Cash-strapped Pakistan should pursue clean energy instead of relying on coal, nuclear and hydroelectric power, according to a report released on Wednesday urging the country’s policymakers to rethink plans for building more coal-fired plants.
The Institute for Energy Economics and Financial Analysis, Ohio, said coal-fired power, one of the central pillars of Pakistan’s energy deals with China, is a costlier and dirtier alternative to wind or solar energy, which China is also supplying but to a lesser degree.
Simon Nichols, an energy finance analyst with the institute, told The Associated Press that China is dumping its dirtier coal-fired systems on developing nations while leading the world in renewable resource systems that will find a market in developed countries as they move away from fossil fuels.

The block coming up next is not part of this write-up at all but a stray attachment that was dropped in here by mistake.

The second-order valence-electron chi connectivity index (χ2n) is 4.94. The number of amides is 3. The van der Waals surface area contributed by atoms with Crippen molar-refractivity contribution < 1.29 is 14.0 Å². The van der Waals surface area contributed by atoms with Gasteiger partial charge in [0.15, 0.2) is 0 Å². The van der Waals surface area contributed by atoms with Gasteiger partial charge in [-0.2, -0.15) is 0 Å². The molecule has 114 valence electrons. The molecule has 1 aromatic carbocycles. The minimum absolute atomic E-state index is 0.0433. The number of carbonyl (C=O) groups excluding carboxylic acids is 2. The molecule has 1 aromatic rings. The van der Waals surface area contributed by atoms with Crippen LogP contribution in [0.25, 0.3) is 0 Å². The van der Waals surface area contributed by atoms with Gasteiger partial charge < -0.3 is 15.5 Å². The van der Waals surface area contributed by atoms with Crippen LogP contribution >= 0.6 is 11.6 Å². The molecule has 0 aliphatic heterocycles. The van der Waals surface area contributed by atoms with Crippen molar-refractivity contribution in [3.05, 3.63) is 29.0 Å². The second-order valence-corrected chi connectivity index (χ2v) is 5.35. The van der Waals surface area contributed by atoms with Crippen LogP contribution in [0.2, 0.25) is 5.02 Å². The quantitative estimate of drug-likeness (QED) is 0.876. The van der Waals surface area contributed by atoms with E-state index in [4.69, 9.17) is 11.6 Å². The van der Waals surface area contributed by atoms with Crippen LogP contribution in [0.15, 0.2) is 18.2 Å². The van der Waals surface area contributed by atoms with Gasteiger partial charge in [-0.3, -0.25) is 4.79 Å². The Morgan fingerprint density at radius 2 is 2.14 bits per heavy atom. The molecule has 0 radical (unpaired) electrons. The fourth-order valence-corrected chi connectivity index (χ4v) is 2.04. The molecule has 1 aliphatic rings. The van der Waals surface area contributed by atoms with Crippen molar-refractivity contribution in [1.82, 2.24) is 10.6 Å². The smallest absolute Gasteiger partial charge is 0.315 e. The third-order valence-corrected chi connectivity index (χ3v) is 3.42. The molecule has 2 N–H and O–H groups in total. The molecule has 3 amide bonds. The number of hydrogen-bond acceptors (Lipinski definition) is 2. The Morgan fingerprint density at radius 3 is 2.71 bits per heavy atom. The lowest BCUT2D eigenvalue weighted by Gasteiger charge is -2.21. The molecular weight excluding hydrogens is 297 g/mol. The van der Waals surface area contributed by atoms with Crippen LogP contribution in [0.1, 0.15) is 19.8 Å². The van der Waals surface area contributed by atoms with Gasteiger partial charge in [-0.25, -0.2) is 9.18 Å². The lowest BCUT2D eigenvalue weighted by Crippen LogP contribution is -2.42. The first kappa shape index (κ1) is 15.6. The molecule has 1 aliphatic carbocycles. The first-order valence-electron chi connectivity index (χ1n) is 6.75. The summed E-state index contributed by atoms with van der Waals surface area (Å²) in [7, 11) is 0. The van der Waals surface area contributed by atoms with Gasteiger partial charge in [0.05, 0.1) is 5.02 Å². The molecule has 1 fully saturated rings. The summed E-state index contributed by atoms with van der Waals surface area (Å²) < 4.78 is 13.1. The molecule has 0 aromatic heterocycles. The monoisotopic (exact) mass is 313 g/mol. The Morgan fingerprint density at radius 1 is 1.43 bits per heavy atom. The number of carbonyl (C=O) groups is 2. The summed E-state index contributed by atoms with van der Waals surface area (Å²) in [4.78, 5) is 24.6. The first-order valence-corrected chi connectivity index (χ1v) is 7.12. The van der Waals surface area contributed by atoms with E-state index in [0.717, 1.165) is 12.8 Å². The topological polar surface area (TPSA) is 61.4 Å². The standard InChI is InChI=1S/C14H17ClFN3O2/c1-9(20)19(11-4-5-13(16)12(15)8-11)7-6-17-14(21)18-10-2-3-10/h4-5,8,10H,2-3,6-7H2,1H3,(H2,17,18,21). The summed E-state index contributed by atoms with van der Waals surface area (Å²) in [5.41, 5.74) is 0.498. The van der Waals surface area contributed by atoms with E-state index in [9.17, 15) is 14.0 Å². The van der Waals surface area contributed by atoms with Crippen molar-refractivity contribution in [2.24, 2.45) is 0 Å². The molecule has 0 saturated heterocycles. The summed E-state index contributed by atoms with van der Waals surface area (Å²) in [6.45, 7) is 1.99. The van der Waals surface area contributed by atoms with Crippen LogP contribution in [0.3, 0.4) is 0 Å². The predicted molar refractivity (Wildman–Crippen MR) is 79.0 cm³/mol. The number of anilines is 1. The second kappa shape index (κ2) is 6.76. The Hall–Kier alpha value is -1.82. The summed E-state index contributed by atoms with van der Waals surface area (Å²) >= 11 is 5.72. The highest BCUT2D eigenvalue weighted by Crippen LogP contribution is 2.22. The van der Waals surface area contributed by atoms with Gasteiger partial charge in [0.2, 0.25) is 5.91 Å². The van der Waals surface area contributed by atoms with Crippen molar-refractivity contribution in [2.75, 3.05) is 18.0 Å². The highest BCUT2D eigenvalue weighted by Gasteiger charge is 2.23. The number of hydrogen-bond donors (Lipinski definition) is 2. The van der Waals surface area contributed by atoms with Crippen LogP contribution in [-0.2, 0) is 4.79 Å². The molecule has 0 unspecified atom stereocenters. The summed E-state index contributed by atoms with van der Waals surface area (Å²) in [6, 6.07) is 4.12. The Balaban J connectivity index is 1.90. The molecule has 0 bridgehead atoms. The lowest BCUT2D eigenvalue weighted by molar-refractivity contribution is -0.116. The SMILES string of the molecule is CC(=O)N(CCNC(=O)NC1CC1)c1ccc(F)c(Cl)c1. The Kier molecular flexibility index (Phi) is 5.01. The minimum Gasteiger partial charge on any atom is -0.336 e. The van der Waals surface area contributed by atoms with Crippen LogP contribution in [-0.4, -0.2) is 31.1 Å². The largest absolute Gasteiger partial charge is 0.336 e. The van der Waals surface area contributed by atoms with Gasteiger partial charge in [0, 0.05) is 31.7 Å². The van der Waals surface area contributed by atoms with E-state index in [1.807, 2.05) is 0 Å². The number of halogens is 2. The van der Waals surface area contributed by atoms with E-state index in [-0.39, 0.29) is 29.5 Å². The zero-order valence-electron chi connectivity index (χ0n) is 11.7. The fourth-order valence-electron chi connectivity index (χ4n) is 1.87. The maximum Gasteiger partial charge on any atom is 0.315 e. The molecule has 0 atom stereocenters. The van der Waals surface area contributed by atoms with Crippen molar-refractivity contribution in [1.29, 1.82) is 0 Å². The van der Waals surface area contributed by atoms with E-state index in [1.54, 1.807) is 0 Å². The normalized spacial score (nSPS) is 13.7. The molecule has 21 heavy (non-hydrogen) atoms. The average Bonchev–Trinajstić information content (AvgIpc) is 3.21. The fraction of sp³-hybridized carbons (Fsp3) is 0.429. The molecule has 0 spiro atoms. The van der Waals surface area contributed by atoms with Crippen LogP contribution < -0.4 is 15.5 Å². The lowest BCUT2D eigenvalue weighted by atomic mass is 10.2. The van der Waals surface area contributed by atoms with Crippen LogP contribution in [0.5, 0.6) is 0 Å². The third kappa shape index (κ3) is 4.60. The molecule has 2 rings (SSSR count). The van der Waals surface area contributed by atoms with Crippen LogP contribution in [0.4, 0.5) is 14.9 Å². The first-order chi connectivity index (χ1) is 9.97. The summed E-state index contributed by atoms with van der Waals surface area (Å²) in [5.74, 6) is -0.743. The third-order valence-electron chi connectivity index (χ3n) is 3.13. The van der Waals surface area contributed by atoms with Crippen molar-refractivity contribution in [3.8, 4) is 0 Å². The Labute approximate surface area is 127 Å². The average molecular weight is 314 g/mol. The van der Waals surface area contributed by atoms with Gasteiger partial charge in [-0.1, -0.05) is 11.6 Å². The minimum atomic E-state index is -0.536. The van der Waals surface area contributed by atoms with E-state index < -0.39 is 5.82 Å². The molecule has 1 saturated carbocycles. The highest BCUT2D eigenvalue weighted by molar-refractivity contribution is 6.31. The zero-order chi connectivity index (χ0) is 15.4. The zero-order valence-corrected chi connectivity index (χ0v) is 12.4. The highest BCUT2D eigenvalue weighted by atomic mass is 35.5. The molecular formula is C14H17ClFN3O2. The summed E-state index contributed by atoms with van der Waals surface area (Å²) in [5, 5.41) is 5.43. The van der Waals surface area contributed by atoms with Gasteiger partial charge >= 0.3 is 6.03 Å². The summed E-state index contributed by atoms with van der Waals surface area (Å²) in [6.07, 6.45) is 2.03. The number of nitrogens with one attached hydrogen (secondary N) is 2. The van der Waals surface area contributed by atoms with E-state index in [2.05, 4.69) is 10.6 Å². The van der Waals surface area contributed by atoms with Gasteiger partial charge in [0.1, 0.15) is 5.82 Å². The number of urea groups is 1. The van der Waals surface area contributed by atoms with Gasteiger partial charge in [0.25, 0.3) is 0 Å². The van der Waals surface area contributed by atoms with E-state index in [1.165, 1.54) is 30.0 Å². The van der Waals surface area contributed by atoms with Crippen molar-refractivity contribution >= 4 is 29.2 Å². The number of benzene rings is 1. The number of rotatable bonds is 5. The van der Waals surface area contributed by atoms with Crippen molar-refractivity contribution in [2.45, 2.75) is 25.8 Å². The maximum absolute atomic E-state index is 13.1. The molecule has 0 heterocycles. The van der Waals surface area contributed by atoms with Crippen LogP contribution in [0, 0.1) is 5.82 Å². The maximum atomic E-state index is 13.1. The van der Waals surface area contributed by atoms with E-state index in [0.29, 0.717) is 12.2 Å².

“There is no such thing as clean coal,” said Nichols.
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China is putting Pakistan deeper in debt with planned coal-fired and liquefied natural gas plants, which will soon be outdated, he said.
China is financing major development projects in Pakistan, which is seeking an $8 billion bailout package from the International Monetary Fund as it faces dwindling foreign exchange reserves. In mid-October, Pakistan’s foreign exchange reserves were $8.1 billion, which hardly covers the cost of two months of imports, according to the Institute.
Pakistan says China’s up to $75 billion development project in Pakistan, known as the China-Pakistan Economic Corridor, is an effort to reconstruct the historic Silk Road linking China to all corners of Asia which will bring new prosperity to the country, where the average citizen lives on just $125 a month.
The sprawling package includes everything from road construction and coal-fired power plants.
“With renewable technology set to get cheaper in the future, a build-out of coal-fired power risks locking Pakistan into decades of outdated technology,” the report said.